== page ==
Blocking out a distracting memory is something like ignoring an old (and perhaps distracting) acquaintance... it that much harder to reconnect the next time around...recent studies suggest that the brain plays favorites with memories in exactly this way, snubbing some to better capture others. A lightning memory... is not so much a matter of capacity as it is of ruthless pruningThe experiments:
...had 20 young men and women, mostly Stanford students, view in quick succession a list of 240 word pairs. These included 40 capitalized words, each paired with six related, lower-case words: For example, “ATTIC-dust,” “ATTIC-junk,” and so on....After studying the pairs, the participants were instructed to memorize three selected pairs from each of 20 capitalized words. In effect, this forced them to flag individual pairs, like ATTIC-dust, while trying to tune out very similar, distracting ones, like ATTIC-junk, for half of the total list of pairs they saw...They were told not to memorize any pairs from the other half of the list.....while participants were having their brains scanned by an M.R.I. machine, each person’s memory was tested several times, and scores ranged from about 30 percent accuracy to 80 percent. ...how well each person suppressed the distracting word pairs was also measured by comparing recall of those pairs with recall of the half of the list that was studied at first but later ignored.from Kulh et al.'s abstract:
Functional magnetic resonance imaging during selective retrieval showed that repeated retrieval of target memories was accompanied by dynamic reductions in the engagement of functionally coupled cognitive control mechanisms that detect (anterior cingulate cortex) and resolve (dorsolateral and ventrolateral prefrontal cortex) mnemonic competition. Strikingly, regression analyses revealed that this prefrontal disengagement tracked the extent to which competing memories were forgotten; greater forgetting of competing memories was associated with a greater decline in demands on prefrontal cortex during target remembering. These findings indicate that, although forgetting can be frustrating, memory might be adaptive because forgetting confers neural processing benefits.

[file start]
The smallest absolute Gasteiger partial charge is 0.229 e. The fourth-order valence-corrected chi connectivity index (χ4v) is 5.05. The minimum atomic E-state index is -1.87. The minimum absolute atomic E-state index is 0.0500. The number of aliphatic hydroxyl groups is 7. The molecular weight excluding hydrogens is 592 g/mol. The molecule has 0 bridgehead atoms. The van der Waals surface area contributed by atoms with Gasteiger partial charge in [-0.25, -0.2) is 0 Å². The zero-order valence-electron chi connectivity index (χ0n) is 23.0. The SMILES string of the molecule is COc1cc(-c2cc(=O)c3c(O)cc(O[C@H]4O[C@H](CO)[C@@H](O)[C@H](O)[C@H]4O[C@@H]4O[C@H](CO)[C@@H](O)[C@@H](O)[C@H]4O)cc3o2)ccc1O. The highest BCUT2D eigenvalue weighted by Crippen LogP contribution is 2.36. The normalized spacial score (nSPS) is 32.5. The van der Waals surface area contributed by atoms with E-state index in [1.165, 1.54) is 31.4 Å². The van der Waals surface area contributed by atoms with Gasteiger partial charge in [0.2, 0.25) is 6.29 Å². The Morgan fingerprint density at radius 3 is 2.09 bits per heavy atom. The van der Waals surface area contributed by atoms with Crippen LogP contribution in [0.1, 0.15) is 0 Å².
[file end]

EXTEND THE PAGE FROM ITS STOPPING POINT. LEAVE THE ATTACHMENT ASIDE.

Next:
Figure Legend: A whole-brain regression analysis showed that memory suppression at test was predicted by repetition-related activation decreases in (a) left dorsal ACC (anterior cingulate) (b) right anterior VLPFC (ventrolateral prefrontal cortex) In the ACC and right VLPFC, high suppressors showed reliable decreases in activation from first to third retrieval practice trials, whereas low suppressors did not. High suppressors showed greater initial ACC activation than low suppressors, but comparable initial right VLPFC activation. (c) A whole-brain regression analysis showed that the repetition-related activation decline in the right DLPFC covaried with that in the ACC, showing a functional coupling between ACC and right DLPFC that specifically relates to changes in demands on cognitive control across retrieval repetitions.